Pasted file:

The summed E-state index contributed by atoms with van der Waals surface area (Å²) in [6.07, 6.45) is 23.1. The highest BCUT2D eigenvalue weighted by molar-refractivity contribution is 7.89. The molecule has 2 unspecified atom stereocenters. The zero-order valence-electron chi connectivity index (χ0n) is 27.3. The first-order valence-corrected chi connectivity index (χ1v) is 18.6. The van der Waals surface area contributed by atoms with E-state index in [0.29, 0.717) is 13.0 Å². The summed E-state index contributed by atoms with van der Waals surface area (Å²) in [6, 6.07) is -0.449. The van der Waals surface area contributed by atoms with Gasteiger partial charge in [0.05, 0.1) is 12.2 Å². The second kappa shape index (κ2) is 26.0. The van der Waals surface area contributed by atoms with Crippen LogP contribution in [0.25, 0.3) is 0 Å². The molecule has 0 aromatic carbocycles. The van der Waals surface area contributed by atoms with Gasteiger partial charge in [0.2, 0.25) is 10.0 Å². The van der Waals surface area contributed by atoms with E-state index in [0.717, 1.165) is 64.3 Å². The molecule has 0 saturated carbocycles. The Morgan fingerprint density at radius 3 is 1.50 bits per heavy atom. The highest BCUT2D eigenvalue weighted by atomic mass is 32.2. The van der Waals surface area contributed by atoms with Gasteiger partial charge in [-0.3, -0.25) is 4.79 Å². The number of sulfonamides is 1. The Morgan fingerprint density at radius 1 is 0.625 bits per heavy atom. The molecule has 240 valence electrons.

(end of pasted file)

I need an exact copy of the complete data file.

The summed E-state index contributed by atoms with van der Waals surface area (Å²) in [6.07, 6.45) is 23.1. The highest BCUT2D eigenvalue weighted by molar-refractivity contribution is 7.89. The molecule has 2 unspecified atom stereocenters. The zero-order valence-electron chi connectivity index (χ0n) is 27.3. The first-order valence-corrected chi connectivity index (χ1v) is 18.6. The van der Waals surface area contributed by atoms with E-state index in [0.29, 0.717) is 13.0 Å². The summed E-state index contributed by atoms with van der Waals surface area (Å²) in [6, 6.07) is -0.449. The van der Waals surface area contributed by atoms with Gasteiger partial charge in [0.05, 0.1) is 12.2 Å². The second kappa shape index (κ2) is 26.0. The van der Waals surface area contributed by atoms with Crippen LogP contribution in [0.25, 0.3) is 0 Å². The molecule has 0 aromatic carbocycles. The van der Waals surface area contributed by atoms with Gasteiger partial charge in [0.2, 0.25) is 10.0 Å². The van der Waals surface area contributed by atoms with E-state index in [0.717, 1.165) is 64.3 Å². The molecule has 0 saturated carbocycles. The Morgan fingerprint density at radius 3 is 1.50 bits per heavy atom. The highest BCUT2D eigenvalue weighted by atomic mass is 32.2. The van der Waals surface area contributed by atoms with Gasteiger partial charge in [-0.3, -0.25) is 4.79 Å². The number of sulfonamides is 1. The Morgan fingerprint density at radius 1 is 0.625 bits per heavy atom. The molecule has 240 valence electrons.